(1929)* - View looking south on Vine Street showing the Vine Street Theatre (today the Ricardo Montalbán Theater) located at 1615 North Vine Street. Banner hanging from the front of the theatre reads. "Andy Wright presents, Philadelphia, all star cast. Matinees, Thurs. and Sat." Note the Savoy Auto Park adjacent to the theatre. Parking rates are 15 cents a day or $4.00 a month.


Historical Notes

Named the Wilkes Brothers Vine Street Theatre in honor of its builders, the Beaux Arts live-performance theater was built in 1926-1927. It was the first legitimate Broadway-style theatre in Hollywood. The theatre was designed by architect Myron Hunt, also known for other notable buildings including the Rose Bowl, Cal Tech, and the Ambassador Hotel. 

The premier performance was “An American Tragedy” by Theodore Dreiser. The theater also had a memorable run of the play “Philadelphia” during its early years. The theater features orchestra, mezzanine, loge and balcony seating.^^*




(1929)* - View looking north on Vine Street showing the Vine Street Theatre. The Taft Building is seen on the right, located at the southeast corner of Hollywood and Vine. Banner reads, "Andy Wright presents, Philadelphia, all star cast, Matinees Thurs. and Sat."


Historical Notes

During the depression of the 1930’s, the theater was renamed Mirror and became a cinema. It later became the Lux Theatre when it was purchased by the Columbia Broadcasting (CBS) for local affiliate KNX radio and was used as a live performance radio auditorium and local radio station.^^*




(1932)#**# – Panoramic view showing the Mirror Theatre (previously Vine Street Theatre).  Now showing: “Ladies of the Jury”, “Freaks” with Leila Hyams, and a Laurel & Hardy short. Large sign on top face of building reads: "ALL THE BEST TALKIES...AND ONLY 25 CENTS.....KIDDIES 10 CENTS"  


Historical Notes

When the Vine Street Theater opened at 1615 Vine St, just south of the Hollywood and Vine corner, it was a legitimate live theater. In March, 1931 it became a cinema called the Mirror, under the direction of Howard Hughes' Hughes-Franklin circuit. #**#

In 1936 the theatre became the Lux Radio Playhouse where the long-running “Lux Radio Theater” hosted by Cecil B. DeMille was made.*^




(ca. 1930s)*^ - A studio audience gathers prior to a live production at Hollywood's Lux Radio Playhouse (previously the Vine St. Theatre and Mirror Cinema).  


Historical Notes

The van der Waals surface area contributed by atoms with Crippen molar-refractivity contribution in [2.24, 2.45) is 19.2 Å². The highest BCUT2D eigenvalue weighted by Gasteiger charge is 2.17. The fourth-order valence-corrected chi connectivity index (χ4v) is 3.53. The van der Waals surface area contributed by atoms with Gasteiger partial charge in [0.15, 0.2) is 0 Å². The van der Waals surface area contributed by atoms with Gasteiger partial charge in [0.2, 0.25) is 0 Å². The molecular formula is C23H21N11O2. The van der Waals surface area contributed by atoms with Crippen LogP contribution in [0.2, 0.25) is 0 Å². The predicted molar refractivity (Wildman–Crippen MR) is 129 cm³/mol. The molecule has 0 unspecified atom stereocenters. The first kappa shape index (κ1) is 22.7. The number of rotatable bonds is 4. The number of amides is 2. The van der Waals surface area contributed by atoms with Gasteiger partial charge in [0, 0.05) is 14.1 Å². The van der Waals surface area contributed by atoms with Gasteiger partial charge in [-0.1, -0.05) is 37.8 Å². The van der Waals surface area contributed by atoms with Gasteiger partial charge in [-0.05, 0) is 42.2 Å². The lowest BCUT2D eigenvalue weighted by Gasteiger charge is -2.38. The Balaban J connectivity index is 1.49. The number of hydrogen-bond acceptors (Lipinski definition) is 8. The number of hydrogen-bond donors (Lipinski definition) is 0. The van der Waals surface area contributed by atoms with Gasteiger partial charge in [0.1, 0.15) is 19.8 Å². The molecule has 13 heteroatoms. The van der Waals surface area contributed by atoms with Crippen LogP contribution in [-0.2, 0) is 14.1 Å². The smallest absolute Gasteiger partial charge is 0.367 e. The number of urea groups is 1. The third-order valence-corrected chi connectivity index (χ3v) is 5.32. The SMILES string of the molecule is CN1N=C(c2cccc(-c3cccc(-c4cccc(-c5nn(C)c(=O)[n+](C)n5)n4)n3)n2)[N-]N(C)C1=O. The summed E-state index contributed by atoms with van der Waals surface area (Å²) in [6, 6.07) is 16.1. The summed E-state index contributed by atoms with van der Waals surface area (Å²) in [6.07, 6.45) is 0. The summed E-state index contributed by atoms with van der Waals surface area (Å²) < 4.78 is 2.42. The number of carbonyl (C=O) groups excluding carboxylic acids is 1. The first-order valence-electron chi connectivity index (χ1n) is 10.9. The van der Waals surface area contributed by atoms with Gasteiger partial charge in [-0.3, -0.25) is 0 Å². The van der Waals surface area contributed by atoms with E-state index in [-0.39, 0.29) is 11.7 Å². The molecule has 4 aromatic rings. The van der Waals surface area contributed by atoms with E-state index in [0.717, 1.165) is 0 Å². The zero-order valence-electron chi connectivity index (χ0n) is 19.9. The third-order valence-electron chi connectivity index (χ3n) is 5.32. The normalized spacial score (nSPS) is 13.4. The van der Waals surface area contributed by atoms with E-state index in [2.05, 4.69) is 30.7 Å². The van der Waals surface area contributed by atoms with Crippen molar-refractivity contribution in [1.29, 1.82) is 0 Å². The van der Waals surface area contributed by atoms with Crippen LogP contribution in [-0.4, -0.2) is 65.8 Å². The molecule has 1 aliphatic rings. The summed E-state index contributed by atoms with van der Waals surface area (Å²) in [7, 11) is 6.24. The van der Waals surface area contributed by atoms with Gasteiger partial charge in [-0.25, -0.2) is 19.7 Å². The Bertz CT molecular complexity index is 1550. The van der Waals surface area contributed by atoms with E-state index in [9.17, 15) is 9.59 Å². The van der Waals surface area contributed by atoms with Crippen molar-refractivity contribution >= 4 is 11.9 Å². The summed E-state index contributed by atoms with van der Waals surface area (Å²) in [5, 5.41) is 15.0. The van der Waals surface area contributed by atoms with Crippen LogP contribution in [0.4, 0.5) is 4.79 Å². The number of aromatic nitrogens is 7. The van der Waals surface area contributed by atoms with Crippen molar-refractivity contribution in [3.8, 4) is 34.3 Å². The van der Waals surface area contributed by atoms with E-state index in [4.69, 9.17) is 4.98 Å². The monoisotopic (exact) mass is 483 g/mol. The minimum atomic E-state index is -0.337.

Lux Radio Theatre was a long-run classic radio anthology series that was broadcast on the NBC Blue Network (1934-35); CBS Radio (1935-54), and NBC Radio (1954-55). Initially the series adapted Broadway plays during its first two seasons in New York before it began adapting films after moving to its Hollywood Vine Street location (1936). These hour-long radio programs were performed live before studio audiences. The series became the most popular dramatic anthology series on radio, broadcast for more than 20 years and continued on television as the Lux Video Theatre through most of the 1950s.*^




(1948)*^ - Composite wide-angle view showing performance of Lux Radio Theatre before a studio audience. The actor standing at center-right is future U.S. President Ronald Reagan.  


Historical Notes

Lux Radio Theatre strove to feature as many of the original stars of the original stage and film productions as possible, usually paying them $5,000 an appearance. In 1936, when sponsor Lever Brothers (who made Lux soap and detergent) moved the show from New York City to Hollywood, the program began to emphasize adaptations of films rather than plays. The first Lux film adaptation was The Legionnaire and the Lady, with Marlene Dietrich and Clark Gable, based on the film Morocco. That was followed by a Lux adaptation of The Thin Man, featuring the movie's stars, Myrna Loy and William Powell.*^




(1954)* - Opening night--celebrities and first nighters are shown arriving at the new million dollar theater, the Huntington Hartford Theater, for its premiere performance. Movie fans standing in bleachers cheer as screen stars enter the lobby of the theater. Photo dated: October 2, 1954.  


Historical Notes

In 1954, George Huntington Hartford bought the building for $200,000 from Columbia Broadcasting and extensively remodeled and “modernized” the theater at an additional cost of $750,000. He streamlined the building from the facade, to the lobby and through the auditorium. Hartford ran the theater successfully for ten years.^^*




(1954)^^ – Interior view of the Huntington Hartford Theater during the opening of "What Every Woman Knows" with Helen Hayes.  


Historical Notes

In 1964 Hartford sold the theater to James Doolittle (owner of the Greek Theater in the Hollywood Hills) for $850,000. Cary Grant had tried to buy the building, but lost over Doolittle. The theater was (not surprisingly) renamed the Doolittle Theater.

Eventually, the theater would run down into disrepair. Until bought in 2000 by the U.C.L.A. performing arts group “Nosotros”, an organization founded in 1970 by actor Ricardo Montalban “to help fulfill the goals of persons of Spanish-speaking origin in the motion picture and television industry”. The founding board included members Desi Arnaz, Vicki Carr and Anthony Quinn. In May 2004 the theatre reopened as The Montalbán. ^^*